He is the former chairman on Freedom House, a CIA front, which makes sense considering Woolsey’s pedigree. He is also the chairman of the Foundation for Defense of Democracies, another neocon operation funded by the Bronfmans and home to a number of war on Islam advocates including Newt Gingrich, Joe Lieberman, Charles Krauthammer, Bill Kristol, Richard Perle, Frank Gafney and others. It is considered a refuge for the PNAC crowd."

One has to ask themselves, who are the real terrorists? Those who want to kill us or those who want our rights and freedoms stripped from us? Keep in mind one thing: A terrorist can inflict a great deal of death and destruction. But, one thing he cannot do is take our freedom away. Only government can do that.

Friday, June 7, 2013

Hypocrite Ann Coulter: Under Obama, the NSA is Harassing Americans; Under Bush, Newspaper Editors Should Have Been Executed for Treason If They Printed Info About the NSA Wiretapping Americans

Coulter flat out lies and tells Hannity that Bush conducted his wiretapping program legally, contrary to the fact the he did not have court-approved warrants to do so

by Larry Simons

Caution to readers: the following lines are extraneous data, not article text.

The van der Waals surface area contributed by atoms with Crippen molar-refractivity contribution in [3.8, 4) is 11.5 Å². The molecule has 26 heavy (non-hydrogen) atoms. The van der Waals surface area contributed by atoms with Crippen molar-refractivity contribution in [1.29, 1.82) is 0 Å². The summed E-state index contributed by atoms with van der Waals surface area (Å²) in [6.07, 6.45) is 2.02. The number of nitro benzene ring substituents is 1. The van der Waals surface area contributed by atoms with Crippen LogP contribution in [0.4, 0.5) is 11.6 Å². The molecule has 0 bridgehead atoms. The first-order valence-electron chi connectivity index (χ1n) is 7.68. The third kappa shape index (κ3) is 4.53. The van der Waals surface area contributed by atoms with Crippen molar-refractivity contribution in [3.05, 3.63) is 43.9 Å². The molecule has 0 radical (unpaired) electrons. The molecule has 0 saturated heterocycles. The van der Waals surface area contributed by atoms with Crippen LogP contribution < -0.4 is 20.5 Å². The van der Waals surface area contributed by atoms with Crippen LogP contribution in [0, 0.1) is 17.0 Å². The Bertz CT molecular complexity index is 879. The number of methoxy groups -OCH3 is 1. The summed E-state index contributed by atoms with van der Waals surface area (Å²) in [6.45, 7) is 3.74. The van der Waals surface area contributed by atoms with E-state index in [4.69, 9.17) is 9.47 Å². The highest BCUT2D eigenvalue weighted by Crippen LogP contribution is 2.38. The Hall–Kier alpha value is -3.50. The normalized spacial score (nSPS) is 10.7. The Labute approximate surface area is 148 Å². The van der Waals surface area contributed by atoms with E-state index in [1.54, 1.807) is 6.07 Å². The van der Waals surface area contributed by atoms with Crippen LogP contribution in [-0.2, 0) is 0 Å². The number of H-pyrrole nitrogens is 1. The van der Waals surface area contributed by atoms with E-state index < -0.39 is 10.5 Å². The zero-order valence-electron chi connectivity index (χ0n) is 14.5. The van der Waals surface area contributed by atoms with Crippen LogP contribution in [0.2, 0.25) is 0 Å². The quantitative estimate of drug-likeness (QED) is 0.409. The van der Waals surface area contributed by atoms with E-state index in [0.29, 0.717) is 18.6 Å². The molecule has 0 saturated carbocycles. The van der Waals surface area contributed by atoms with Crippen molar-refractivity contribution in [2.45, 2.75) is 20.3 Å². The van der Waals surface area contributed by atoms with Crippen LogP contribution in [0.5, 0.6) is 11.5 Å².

June 7, 2013

On Thursday night's telecast of Hannity, conservative hypocrite and all-around loon Ann Coulter may have achieved an all new milestone during one of her liberal-bashing rants. She may have accomplished the impossible; spewing forth what might just be the most hypocritical thing she has ever uttered.

While on the subject of the Obama administration's recent announcement that they will now be spying on all American citizens' phone calls illegally, she went on to say this:

"...In light of the revelations today about these Verizon phone calls which, again, in the abstract, if they're [the Obama administration] just looking for patterns in phone numbers called, not looking at the content of the phone call, and submitting every phone call made in America to a computer to look for patterns, to look for terrorism, well then, under an honorable administration and even an honorable Democratic administration, if you can think of one, you'd say 'fine, that's fantastic, we want to be protected from a terrorist attack'. 

The problem with this administration and with Eric Holder is we can't trust them, and in point of fact what we have learned, particularly in the last few weeks is, they don't care about terrorism, they want to spy on their political enemies."

Basically Ann is comparing apples to oranges. According to her, it was perfectly fine for Bush to listen in on the phone calls of American citizens as long as they are not listening to the actual content of the call, but "patterns" or buzzwords that the NSA may red flag. But if another administration listens in on every word being spoken, that is a direct violation to the Constitution and that president should be impeached.

The truth of the matter is that in both cases it is a violation of the Constitution and to civil liberties, but Coulter is attempting [and very poorly] to split hairs, as she always does.